Radiology features covers some of the most intense research interests, such as radiologist mammogram detect, feature extraction and AI algorithm. Of note, introduction of computer supporting system to mammography was taken place back in 1990s [22, 23]. However, the real uprising value of this field is largely contributed by the success of deep learning [9, 10, 24]. Alejandro Rodriguez-Ruiz et al.  established an AI system for digital mammography evaluation with a comparable accuracy. The system was built based on deep learning convolutional neural networks and image-based feature classifiers with over 9000 training malignancies and 180 000 normal cases. Similar AI algorithm, deep neural networks were also employed in other study . With over 1 000 000 images, Wu et al.  presented a network for breast cancer screening exam classification with a well validated performance as the area under the curve (AUC) reaching to 0.895. The model architecture was trained and built by four variant models and generated two primary modules, one for view-specific columns, the other for mapping the hidden representations via connected layers.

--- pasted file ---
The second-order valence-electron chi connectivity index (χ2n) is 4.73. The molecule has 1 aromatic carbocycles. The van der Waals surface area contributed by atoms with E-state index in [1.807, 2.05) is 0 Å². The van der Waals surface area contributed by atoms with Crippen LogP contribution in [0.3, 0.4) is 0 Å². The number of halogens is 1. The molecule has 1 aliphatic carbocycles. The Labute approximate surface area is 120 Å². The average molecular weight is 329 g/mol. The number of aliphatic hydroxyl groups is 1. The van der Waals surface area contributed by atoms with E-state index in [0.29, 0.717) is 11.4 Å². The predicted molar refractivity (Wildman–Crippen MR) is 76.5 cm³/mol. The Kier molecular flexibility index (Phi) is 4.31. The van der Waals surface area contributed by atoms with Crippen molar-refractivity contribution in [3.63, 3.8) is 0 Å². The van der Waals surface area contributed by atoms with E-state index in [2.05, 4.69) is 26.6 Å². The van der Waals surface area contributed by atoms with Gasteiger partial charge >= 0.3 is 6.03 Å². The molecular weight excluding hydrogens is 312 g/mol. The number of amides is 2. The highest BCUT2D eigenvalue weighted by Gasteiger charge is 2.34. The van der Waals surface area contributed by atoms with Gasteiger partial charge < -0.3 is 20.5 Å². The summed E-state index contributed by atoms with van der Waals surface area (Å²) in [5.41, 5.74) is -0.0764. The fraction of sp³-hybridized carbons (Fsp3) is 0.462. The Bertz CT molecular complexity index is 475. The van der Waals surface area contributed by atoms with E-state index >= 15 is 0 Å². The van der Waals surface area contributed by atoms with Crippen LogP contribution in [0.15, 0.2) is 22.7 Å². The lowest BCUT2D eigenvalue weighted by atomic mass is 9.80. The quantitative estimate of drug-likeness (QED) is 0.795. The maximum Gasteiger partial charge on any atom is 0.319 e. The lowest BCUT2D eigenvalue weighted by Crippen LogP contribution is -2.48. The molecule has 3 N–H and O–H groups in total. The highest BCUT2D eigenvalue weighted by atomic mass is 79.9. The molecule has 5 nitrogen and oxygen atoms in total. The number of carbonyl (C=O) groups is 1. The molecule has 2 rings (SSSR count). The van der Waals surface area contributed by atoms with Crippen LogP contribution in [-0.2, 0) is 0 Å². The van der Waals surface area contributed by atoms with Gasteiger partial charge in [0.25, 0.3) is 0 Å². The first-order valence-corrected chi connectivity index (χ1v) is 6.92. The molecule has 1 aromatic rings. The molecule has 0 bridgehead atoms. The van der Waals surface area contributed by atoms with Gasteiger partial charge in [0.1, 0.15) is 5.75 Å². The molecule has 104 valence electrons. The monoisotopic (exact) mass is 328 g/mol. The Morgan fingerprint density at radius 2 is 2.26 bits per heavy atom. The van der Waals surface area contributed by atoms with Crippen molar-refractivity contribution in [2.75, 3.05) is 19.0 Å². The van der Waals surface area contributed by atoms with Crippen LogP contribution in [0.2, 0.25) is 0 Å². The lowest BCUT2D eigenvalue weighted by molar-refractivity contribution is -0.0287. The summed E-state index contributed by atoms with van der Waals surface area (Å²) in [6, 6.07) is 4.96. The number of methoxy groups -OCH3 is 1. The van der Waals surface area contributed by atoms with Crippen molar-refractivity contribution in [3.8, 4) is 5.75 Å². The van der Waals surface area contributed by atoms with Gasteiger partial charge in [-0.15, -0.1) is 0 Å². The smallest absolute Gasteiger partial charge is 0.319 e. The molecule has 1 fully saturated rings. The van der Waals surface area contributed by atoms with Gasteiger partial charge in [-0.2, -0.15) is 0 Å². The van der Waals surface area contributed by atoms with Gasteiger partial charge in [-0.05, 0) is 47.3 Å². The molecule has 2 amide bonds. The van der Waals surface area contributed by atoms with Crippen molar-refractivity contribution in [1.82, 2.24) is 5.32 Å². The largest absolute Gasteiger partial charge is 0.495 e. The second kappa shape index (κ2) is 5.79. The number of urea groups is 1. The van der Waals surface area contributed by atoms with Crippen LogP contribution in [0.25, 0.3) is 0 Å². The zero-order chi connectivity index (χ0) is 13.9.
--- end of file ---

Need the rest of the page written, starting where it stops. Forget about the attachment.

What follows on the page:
AI in medical diagnosis for early detection process using algorithms such as convolution neural network and other machine learning methods demonstrates a promising attractive topic. Convolution neural network was among the primary cluster of dataset classification and machine learning, it was indeed one of the AI algorithms most commonly used in the field of AI in breast cancer. It was inspired by biological visual cortex with remarkable breakthrough made in the last decades [25, 26]. The prevailing technique of multi-view deep convolutional neural networks commonly used in breast cancer were initially designed by Geras et al.  in 2017. A deep convolution neural network reclassifies an input image into multiple colors channels and processes the pixel-level image with nonlinear functions, then outputs the probability distribution via multi-layer perceptron . The multi-view deep convolution neural network proposed by Geras et al.  consisted of two steps, one to perform view-specific convolutional layers with concatenated vectors, the other to formulate a fully connected layer for output distribution. It targeted high-resolution medical images without heavily downscaling image information extraction, thereby making it adequate to upgrade network architecture with accurate prediction.